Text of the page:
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$\ce{F-}$ can displace $\ce{OH}$ in $\ce{B(OH)3}$ and form $\ce{BF3}$. $\ce{BF3}$ is stable due to resonance, but donation of oxygen should be stronger, as -I power of fluorine dominates its lone pair giving power (+M).

Why is $\ce{BF3}$ more stable than B(OH)3?

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  • $\begingroup$ Can you define exactly what your measure of stability is in this case? $\endgroup$
    – Andrew
    Mar 16 at 18:12

2 Answers 2

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The question might he better posed as "Why does fluorine have a greater affinity for just about everything (including boron) than oxygen?

The answer is first off, technically fluorine does not have a greater affinity for everything than oxygen. This answer explores counterexamples involving (early) transition metal complexes. However, in most settings the exceptionally low valence orbitals of fluorine and the availability of a vacancy in the fluorine atom to accept another electron facilitates the formation of bonding molecular orbitals with low energy. Meaning stronger, more stable bonds.

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There are competing effects of resonance and steric hindrance in $\ce{B(OH)3}$ and $\ce{BF3}$. It is the reduced steric hindrance, not resonance, that dominates stability in this case. Boron has small enough ionic radius for this to happen.

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    $\begingroup$ Color me sceptical - F and O have very similar covalent radii, I think. Is the question's premise even true, when BF3 hydrolyses both to $\ce{B(OH)3}$ and fluoroboric acid? $\endgroup$
    – Mithoron
    Mar 15 at 21:38
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    $\begingroup$ Boron forms covalent bonds, so why will we look at the ionic radii? Also steric hinderence will be close to negligible as bond angles are big(120 deg) and as said by Mithoron, O and F have nearly same radii $\endgroup$ Mar 15 at 21:49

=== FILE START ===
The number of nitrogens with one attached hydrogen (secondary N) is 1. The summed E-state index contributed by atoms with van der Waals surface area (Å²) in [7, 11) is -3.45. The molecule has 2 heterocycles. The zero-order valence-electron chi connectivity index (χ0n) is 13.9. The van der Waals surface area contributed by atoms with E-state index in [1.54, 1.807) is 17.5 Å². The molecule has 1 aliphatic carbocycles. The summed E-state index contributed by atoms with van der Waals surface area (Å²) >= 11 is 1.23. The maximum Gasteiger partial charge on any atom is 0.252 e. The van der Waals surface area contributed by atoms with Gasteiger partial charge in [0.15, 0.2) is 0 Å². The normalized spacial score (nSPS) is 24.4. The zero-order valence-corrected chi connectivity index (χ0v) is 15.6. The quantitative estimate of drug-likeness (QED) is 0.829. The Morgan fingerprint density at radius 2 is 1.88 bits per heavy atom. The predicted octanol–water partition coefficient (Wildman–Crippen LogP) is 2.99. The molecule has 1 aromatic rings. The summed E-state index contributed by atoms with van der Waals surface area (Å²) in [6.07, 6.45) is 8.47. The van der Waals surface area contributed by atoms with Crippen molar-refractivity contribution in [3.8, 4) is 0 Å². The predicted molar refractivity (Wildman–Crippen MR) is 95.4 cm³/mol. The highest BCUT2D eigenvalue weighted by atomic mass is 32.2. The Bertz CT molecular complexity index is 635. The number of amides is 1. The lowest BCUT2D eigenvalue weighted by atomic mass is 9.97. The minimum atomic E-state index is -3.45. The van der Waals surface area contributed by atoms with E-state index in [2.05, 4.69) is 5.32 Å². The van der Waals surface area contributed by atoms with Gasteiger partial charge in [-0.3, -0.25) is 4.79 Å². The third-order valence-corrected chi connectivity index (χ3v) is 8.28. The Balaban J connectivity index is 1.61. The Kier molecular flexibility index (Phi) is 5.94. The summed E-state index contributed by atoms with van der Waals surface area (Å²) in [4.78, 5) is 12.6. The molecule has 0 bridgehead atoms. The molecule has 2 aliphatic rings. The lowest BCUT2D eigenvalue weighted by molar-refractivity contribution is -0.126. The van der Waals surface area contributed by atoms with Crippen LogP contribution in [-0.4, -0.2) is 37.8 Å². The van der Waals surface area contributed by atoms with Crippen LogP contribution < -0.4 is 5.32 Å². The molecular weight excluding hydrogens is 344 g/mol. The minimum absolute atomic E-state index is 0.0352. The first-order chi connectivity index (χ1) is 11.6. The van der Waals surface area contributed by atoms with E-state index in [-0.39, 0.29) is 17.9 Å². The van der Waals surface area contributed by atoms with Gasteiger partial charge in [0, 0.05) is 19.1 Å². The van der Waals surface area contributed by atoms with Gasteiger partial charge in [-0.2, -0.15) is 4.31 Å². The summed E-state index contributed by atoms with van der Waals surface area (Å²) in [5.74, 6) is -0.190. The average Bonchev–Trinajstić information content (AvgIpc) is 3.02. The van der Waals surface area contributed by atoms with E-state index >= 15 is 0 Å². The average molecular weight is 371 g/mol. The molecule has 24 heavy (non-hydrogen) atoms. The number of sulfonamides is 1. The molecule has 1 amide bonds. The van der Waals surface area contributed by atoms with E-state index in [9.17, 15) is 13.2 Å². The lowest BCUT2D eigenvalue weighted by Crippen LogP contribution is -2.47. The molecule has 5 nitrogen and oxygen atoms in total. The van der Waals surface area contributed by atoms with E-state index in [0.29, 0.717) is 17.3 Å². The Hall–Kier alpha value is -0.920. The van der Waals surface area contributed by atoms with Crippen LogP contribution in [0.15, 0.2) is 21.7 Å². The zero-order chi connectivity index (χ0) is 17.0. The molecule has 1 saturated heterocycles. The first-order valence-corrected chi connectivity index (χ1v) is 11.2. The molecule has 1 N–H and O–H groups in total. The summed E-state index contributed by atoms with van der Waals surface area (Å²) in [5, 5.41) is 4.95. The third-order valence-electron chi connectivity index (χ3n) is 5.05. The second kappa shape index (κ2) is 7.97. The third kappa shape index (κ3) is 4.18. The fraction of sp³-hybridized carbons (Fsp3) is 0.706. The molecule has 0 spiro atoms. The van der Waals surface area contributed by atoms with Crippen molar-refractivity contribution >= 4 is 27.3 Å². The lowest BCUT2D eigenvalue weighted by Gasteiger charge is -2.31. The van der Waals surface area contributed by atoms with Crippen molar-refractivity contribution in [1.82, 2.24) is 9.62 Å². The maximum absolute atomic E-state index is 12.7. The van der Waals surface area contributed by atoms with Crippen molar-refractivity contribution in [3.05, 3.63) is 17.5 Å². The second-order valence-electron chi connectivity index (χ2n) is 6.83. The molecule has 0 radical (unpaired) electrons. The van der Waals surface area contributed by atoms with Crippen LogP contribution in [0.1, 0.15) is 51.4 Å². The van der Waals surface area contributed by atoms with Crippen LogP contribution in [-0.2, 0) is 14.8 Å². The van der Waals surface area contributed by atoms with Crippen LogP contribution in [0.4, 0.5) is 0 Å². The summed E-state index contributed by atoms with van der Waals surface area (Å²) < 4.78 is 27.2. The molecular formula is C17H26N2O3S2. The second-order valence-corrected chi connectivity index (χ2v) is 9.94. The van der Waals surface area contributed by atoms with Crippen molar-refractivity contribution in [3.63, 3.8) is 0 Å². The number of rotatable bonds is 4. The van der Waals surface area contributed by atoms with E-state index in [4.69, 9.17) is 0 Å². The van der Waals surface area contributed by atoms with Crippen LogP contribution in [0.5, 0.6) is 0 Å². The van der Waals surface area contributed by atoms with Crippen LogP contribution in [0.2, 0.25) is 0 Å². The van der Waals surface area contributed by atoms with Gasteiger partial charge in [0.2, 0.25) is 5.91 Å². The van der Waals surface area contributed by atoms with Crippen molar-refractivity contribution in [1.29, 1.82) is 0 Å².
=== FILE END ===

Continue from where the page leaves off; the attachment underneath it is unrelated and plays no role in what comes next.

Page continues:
• $\begingroup$ Both O and F are more electronegative than B. That is why ionic radius is relevant. Covalent radii of F and O vary a lot in reality, values given in tables are some kind of average of different cases. Hydrolysis involves additional hydrogen. 120 deg is not big enough for ions as small as Boron's. $\endgroup$
    – Paul Kolk
    Mar 16 at 12:48
  • $\begingroup$ How will we use ionic radii though? Boron doesn't form ionic compounds and if we take ionic radii of O and F, we are doing the opposite as they are radii of F- and O-. But due to backbonding, the partial charge on O and F will be positive(which reduces their size). Also Boron is bigger than O and F. So I don't think steric hinderance will be significant. My main doubt was that, many times in organic chemistry, we take halogens as electron withdrawing group, but O is electron giving group(with lone pair). So oxygen should make boron more stable than fluorine does. $\endgroup$ Mar 17 at 6:13
  • $\begingroup$ @EagerToLearn Why not to model B3+ as an ion? It is in fact much smaller than OH- and F- . Backbonding may change their shape a bit, but doesn't make them smaller than B3+. $\endgroup$
    – Paul Kolk
    Mar 17 at 18:31

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